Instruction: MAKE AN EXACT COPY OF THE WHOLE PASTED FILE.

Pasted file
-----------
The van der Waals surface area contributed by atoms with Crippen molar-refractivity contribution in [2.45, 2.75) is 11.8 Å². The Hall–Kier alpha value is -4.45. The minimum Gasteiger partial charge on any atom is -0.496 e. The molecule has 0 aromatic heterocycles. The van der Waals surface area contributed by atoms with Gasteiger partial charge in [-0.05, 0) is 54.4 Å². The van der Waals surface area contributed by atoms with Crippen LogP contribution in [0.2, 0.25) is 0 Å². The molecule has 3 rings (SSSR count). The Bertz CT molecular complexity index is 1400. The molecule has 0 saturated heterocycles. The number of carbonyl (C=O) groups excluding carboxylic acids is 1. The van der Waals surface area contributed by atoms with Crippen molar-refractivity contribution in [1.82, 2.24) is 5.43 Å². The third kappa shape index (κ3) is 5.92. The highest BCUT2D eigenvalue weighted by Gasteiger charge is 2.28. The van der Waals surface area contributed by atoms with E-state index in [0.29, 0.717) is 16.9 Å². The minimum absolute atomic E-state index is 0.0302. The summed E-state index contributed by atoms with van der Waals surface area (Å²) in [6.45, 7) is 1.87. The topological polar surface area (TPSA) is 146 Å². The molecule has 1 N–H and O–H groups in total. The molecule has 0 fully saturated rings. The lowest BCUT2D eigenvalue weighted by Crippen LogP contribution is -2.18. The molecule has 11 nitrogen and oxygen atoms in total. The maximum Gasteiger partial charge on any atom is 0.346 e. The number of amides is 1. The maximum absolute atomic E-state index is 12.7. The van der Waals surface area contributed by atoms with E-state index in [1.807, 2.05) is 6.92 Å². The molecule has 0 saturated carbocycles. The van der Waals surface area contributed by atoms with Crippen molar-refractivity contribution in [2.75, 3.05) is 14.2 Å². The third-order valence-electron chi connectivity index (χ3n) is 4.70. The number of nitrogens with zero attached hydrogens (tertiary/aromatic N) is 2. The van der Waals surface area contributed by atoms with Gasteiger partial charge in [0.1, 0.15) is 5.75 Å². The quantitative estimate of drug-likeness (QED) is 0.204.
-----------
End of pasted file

The van der Waals surface area contributed by atoms with Crippen molar-refractivity contribution in [2.45, 2.75) is 11.8 Å². The Hall–Kier alpha value is -4.45. The minimum Gasteiger partial charge on any atom is -0.496 e. The molecule has 0 aromatic heterocycles. The van der Waals surface area contributed by atoms with Gasteiger partial charge in [-0.05, 0) is 54.4 Å². The van der Waals surface area contributed by atoms with Crippen LogP contribution in [0.2, 0.25) is 0 Å². The molecule has 3 rings (SSSR count). The Bertz CT molecular complexity index is 1400. The molecule has 0 saturated heterocycles. The number of carbonyl (C=O) groups excluding carboxylic acids is 1. The van der Waals surface area contributed by atoms with Crippen molar-refractivity contribution in [1.82, 2.24) is 5.43 Å². The third kappa shape index (κ3) is 5.92. The highest BCUT2D eigenvalue weighted by Gasteiger charge is 2.28. The van der Waals surface area contributed by atoms with E-state index in [0.29, 0.717) is 16.9 Å². The minimum absolute atomic E-state index is 0.0302. The summed E-state index contributed by atoms with van der Waals surface area (Å²) in [6.45, 7) is 1.87. The topological polar surface area (TPSA) is 146 Å². The molecule has 1 N–H and O–H groups in total. The molecule has 0 fully saturated rings. The lowest BCUT2D eigenvalue weighted by Crippen LogP contribution is -2.18. The molecule has 11 nitrogen and oxygen atoms in total. The maximum Gasteiger partial charge on any atom is 0.346 e. The number of amides is 1. The maximum absolute atomic E-state index is 12.7. The van der Waals surface area contributed by atoms with E-state index in [1.807, 2.05) is 6.92 Å². The molecule has 0 saturated carbocycles. The van der Waals surface area contributed by atoms with Crippen molar-refractivity contribution in [2.75, 3.05) is 14.2 Å². The third-order valence-electron chi connectivity index (χ3n) is 4.70. The number of nitrogens with zero attached hydrogens (tertiary/aromatic N) is 2. The van der Waals surface area contributed by atoms with Gasteiger partial charge in [0.1, 0.15) is 5.75 Å². The quantitative estimate of drug-likeness (QED) is 0.204.